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Pelvic Floor Health

Updated: Jun 5

Did you know there is a hidden group of muscles, called pelvic floor muscles, that need special attention?


Many people don’t feel comfortable talking about personal topics like pelvic floor disorders and symptoms such as urinary incontinence (also known as loss of bladder control or urinary leakage). These are actually very common medical problems that can be treated successfully without surgery. Millions of people have the same issues, but many don’t seek treatment and compromise their quality of life.


The pelvic floor is a collection of superficial and deep muscles found in the pelvis area, from the pubic bone to the tailbone. The organs in this area include the bladder, uterus (women), prostate (men), and rectum. By contracting and relaxing the pelvic floor muscles, you enable bowel and bladder movements. Common causes of a weakened pelvic floor include pregnancy, obesity and the associated straining of chronic constipation. Having healthy pelvic floor muscles is crucial since they play an important role in supporting the pelvic organs, bladder and bowel control and sexual function, in both men and women.


A very important functional relationship exists between the diaphragm and the pelvic floor. They are both components of the core and work together to provide stability in the body and regulate pressure in our abdomen. As you inhale the diaphragm moves, descends and flattens as the lungs become filled with air, while muscles of the pelvic floor also descend and lengthen. As you can see, breath-work is a vital component of pelvic floor health.

For many people, particularly women, the pelvic floor does not work as well as it should. Almost one-quarter of women have pelvic floor disorders, according to a study funded by the National Institutes of Health. Some causes of pelvic floor disorders include childbirth, menopause, hysterectomy and men who have had surgery for prostate cancer. Childbirth can cause tears or stretching of the pelvis muscles, or even nerve damage, resulting in weakness. In more severe cases, childbirth can cause pelvic organ prolapse and contribute to urinary incontinence. Some women may lose a few drops of urine when they laugh or cough. Others may feel a sudden urge to urinate and cannot hold it. Urine loss can also occur during sexual activity.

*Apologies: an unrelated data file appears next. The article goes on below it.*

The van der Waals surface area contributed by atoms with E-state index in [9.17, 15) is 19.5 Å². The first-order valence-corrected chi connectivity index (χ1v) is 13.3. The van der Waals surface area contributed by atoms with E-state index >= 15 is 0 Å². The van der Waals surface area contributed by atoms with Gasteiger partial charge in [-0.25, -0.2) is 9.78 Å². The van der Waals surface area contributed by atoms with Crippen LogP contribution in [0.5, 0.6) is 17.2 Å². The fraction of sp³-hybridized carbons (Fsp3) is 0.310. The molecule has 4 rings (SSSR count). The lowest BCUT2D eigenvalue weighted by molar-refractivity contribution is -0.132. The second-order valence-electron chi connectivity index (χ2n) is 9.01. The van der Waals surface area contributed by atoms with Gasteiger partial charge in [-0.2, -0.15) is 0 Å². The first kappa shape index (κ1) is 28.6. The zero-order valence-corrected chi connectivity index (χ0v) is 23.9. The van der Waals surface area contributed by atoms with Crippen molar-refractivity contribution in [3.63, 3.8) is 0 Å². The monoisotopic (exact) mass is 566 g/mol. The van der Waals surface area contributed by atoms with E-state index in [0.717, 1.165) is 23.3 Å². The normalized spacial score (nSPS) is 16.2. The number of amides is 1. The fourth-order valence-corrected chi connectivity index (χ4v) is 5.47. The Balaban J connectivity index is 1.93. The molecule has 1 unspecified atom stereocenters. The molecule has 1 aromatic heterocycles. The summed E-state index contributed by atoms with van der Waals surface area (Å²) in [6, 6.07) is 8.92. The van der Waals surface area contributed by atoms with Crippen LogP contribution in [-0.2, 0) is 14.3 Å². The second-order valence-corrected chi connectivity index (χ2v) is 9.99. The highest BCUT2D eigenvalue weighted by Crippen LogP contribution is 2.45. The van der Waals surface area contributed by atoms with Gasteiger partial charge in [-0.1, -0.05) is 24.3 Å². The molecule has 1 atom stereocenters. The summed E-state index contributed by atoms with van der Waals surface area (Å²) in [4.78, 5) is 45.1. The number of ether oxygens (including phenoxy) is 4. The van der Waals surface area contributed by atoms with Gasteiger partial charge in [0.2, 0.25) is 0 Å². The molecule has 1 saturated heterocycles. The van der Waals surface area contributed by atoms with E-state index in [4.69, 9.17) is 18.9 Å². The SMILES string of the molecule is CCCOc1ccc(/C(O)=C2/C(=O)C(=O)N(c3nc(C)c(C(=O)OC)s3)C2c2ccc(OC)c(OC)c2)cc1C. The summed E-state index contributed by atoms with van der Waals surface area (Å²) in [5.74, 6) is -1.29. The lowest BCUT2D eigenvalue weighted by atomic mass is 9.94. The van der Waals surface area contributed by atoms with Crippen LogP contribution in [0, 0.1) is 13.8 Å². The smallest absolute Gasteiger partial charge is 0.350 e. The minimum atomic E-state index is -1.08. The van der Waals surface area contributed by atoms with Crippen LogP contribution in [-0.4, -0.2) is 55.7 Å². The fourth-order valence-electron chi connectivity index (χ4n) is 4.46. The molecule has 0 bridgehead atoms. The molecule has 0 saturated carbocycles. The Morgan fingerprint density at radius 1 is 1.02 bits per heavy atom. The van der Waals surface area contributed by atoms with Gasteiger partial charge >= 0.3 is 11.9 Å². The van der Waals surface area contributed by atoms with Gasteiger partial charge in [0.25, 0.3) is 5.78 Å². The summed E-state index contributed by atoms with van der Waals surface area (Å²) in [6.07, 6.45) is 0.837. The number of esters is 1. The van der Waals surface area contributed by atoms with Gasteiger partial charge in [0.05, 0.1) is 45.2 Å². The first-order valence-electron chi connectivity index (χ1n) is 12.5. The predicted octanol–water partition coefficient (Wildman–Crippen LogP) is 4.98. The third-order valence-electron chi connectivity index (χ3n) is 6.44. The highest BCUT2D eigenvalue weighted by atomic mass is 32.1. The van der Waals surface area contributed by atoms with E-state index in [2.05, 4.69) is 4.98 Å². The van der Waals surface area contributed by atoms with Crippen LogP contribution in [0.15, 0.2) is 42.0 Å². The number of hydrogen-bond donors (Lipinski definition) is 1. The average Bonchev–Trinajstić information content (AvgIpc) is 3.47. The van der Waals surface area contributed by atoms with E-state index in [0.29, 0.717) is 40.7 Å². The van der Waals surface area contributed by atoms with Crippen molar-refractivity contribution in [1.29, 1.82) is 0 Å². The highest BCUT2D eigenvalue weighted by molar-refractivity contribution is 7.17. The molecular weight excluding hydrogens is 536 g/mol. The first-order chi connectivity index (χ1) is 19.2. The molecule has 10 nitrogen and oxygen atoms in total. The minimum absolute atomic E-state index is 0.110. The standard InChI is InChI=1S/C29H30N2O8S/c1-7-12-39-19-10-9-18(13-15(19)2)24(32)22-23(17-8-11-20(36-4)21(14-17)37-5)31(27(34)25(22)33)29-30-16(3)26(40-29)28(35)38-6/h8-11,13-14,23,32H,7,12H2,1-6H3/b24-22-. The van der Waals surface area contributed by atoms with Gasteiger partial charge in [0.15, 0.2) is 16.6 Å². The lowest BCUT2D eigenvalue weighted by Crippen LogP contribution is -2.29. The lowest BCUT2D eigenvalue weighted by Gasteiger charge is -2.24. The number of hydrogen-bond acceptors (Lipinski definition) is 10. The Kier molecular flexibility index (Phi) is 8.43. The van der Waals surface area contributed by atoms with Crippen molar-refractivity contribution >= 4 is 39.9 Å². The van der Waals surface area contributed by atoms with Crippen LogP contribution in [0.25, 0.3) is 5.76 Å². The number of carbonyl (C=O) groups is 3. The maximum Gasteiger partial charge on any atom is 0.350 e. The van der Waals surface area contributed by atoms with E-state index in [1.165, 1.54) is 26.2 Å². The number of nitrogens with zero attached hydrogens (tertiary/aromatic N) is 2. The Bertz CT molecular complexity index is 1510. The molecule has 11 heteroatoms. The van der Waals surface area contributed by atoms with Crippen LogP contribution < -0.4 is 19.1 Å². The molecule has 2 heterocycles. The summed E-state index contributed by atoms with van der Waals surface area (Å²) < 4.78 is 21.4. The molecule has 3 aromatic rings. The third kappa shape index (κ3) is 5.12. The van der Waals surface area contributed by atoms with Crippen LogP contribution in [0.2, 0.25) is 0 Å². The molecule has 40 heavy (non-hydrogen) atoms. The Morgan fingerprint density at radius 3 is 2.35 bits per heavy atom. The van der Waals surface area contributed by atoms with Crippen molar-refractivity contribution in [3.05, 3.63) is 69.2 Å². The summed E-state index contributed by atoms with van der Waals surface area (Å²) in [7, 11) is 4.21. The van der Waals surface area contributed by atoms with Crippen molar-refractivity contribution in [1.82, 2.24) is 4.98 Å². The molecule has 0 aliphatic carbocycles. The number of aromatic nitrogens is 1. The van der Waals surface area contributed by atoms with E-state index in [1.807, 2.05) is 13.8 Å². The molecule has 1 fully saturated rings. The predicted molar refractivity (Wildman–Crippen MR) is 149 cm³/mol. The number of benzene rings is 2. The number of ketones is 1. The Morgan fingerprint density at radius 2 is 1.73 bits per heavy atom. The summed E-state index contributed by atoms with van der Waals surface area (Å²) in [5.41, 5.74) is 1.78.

Treatment can have a dramatic effect on pelvic floor issues. For most people this involves physical therapy exercises, herbal and nutrient supplementation and bladder retraining.

Pelvic floor exercise is an effective conservative therapy and is virtually free of side effects. If you think Kegels don't work, think again. When they are performed correctly and are appropriate for your current level of muscle fitness, Kegel exercises can help you achieve a strong resting pelvic floor muscle tone. It is important to be evaluated by a pelvic floor therapist and get a proper diagnosis because if left untreated, symptoms are likely to worsen over time.


If you have a pelvic health issue, don’t hesitate to learn more about your treatment options. If your doctor doesn’t treat these issues regularly, seek out an expert. Pacific Clinic of Natural Medicine offers pelvic floor therapy and personalized treatment plans to help reach your health goals.


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